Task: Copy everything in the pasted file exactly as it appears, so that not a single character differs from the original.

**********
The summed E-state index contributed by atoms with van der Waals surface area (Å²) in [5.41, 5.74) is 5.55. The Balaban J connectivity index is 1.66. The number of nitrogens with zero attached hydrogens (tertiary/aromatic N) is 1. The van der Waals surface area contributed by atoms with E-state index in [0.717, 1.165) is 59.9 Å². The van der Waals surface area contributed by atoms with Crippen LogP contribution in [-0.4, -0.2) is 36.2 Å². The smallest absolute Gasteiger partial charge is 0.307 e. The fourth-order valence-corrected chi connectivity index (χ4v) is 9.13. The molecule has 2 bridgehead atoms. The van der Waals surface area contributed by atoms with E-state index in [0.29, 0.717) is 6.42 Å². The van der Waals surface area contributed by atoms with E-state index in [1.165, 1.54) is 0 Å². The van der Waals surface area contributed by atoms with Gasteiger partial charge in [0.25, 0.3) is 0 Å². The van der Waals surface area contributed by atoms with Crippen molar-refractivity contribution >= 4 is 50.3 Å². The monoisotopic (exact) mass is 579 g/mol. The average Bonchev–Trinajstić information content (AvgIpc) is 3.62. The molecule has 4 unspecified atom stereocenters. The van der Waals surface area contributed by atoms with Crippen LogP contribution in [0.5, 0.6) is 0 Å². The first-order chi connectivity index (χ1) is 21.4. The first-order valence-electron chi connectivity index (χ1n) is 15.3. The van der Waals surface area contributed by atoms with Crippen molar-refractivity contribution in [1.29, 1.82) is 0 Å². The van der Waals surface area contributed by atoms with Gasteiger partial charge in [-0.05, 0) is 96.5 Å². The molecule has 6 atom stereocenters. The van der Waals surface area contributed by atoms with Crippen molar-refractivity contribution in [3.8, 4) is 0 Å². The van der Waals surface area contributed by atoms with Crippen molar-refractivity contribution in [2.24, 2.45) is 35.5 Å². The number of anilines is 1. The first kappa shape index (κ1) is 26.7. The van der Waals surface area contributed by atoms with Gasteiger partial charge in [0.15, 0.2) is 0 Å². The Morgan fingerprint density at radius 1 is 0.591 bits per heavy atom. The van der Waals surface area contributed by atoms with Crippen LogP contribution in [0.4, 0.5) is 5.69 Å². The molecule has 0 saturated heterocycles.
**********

The summed E-state index contributed by atoms with van der Waals surface area (Å²) in [5.41, 5.74) is 5.55. The Balaban J connectivity index is 1.66. The number of nitrogens with zero attached hydrogens (tertiary/aromatic N) is 1. The van der Waals surface area contributed by atoms with E-state index in [0.717, 1.165) is 59.9 Å². The van der Waals surface area contributed by atoms with Crippen LogP contribution in [-0.4, -0.2) is 36.2 Å². The smallest absolute Gasteiger partial charge is 0.307 e. The fourth-order valence-corrected chi connectivity index (χ4v) is 9.13. The molecule has 2 bridgehead atoms. The van der Waals surface area contributed by atoms with E-state index in [0.29, 0.717) is 6.42 Å². The van der Waals surface area contributed by atoms with E-state index in [1.165, 1.54) is 0 Å². The van der Waals surface area contributed by atoms with Gasteiger partial charge in [0.25, 0.3) is 0 Å². The van der Waals surface area contributed by atoms with Crippen molar-refractivity contribution >= 4 is 50.3 Å². The monoisotopic (exact) mass is 579 g/mol. The average Bonchev–Trinajstić information content (AvgIpc) is 3.62. The molecule has 4 unspecified atom stereocenters. The van der Waals surface area contributed by atoms with Crippen LogP contribution in [0.5, 0.6) is 0 Å². The first-order chi connectivity index (χ1) is 21.4. The first-order valence-electron chi connectivity index (χ1n) is 15.3. The van der Waals surface area contributed by atoms with Crippen molar-refractivity contribution in [1.29, 1.82) is 0 Å². The van der Waals surface area contributed by atoms with Gasteiger partial charge in [-0.05, 0) is 96.5 Å². The molecule has 6 atom stereocenters. The van der Waals surface area contributed by atoms with Crippen molar-refractivity contribution in [3.8, 4) is 0 Å². The van der Waals surface area contributed by atoms with Crippen molar-refractivity contribution in [2.24, 2.45) is 35.5 Å². The number of anilines is 1. The first kappa shape index (κ1) is 26.7. The van der Waals surface area contributed by atoms with Gasteiger partial charge in [0.15, 0.2) is 0 Å². The Morgan fingerprint density at radius 1 is 0.591 bits per heavy atom. The van der Waals surface area contributed by atoms with Crippen LogP contribution in [0.4, 0.5) is 5.69 Å². The molecule has 0 saturated heterocycles.